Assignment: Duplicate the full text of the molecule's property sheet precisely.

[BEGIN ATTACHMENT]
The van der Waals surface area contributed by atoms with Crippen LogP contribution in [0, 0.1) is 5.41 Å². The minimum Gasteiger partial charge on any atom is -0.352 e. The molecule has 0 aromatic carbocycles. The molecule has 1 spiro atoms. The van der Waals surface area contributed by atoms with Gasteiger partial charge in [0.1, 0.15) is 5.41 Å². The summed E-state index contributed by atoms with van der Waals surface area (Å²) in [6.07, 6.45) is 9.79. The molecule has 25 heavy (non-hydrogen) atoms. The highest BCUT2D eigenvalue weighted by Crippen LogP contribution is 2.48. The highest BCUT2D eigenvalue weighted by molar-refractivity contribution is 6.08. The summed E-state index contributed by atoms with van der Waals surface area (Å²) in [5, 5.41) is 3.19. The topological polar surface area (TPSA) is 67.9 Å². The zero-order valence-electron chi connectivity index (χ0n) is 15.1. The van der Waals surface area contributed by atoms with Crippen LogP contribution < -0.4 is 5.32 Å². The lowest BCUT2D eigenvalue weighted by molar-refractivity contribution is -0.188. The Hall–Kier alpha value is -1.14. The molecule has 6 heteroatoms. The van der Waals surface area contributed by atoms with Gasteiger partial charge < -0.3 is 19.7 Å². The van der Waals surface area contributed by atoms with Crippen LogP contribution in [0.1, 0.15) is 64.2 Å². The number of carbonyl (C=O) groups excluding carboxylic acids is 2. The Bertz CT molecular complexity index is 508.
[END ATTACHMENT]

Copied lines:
The van der Waals surface area contributed by atoms with Crippen LogP contribution in [0, 0.1) is 5.41 Å². The minimum Gasteiger partial charge on any atom is -0.352 e. The molecule has 0 aromatic carbocycles. The molecule has 1 spiro atoms. The van der Waals surface area contributed by atoms with Gasteiger partial charge in [0.1, 0.15) is 5.41 Å². The summed E-state index contributed by atoms with van der Waals surface area (Å²) in [6.07, 6.45) is 9.79. The molecule has 25 heavy (non-hydrogen) atoms. The highest BCUT2D eigenvalue weighted by Crippen LogP contribution is 2.48. The highest BCUT2D eigenvalue weighted by molar-refractivity contribution is 6.08. The summed E-state index contributed by atoms with van der Waals surface area (Å²) in [5, 5.41) is 3.19. The topological polar surface area (TPSA) is 67.9 Å². The zero-order valence-electron chi connectivity index (χ0n) is 15.1. The van der Waals surface area contributed by atoms with Crippen LogP contribution < -0.4 is 5.32 Å². The lowest BCUT2D eigenvalue weighted by molar-refractivity contribution is -0.188. The Hall–Kier alpha value is -1.14. The molecule has 6 heteroatoms. The van der Waals surface area contributed by atoms with Gasteiger partial charge < -0.3 is 19.7 Å². The van der Waals surface area contributed by atoms with Crippen LogP contribution in [0.1, 0.15) is 64.2 Å². The number of carbonyl (C=O) groups excluding carboxylic acids is 2. The Bertz CT molecular complexity index is 508.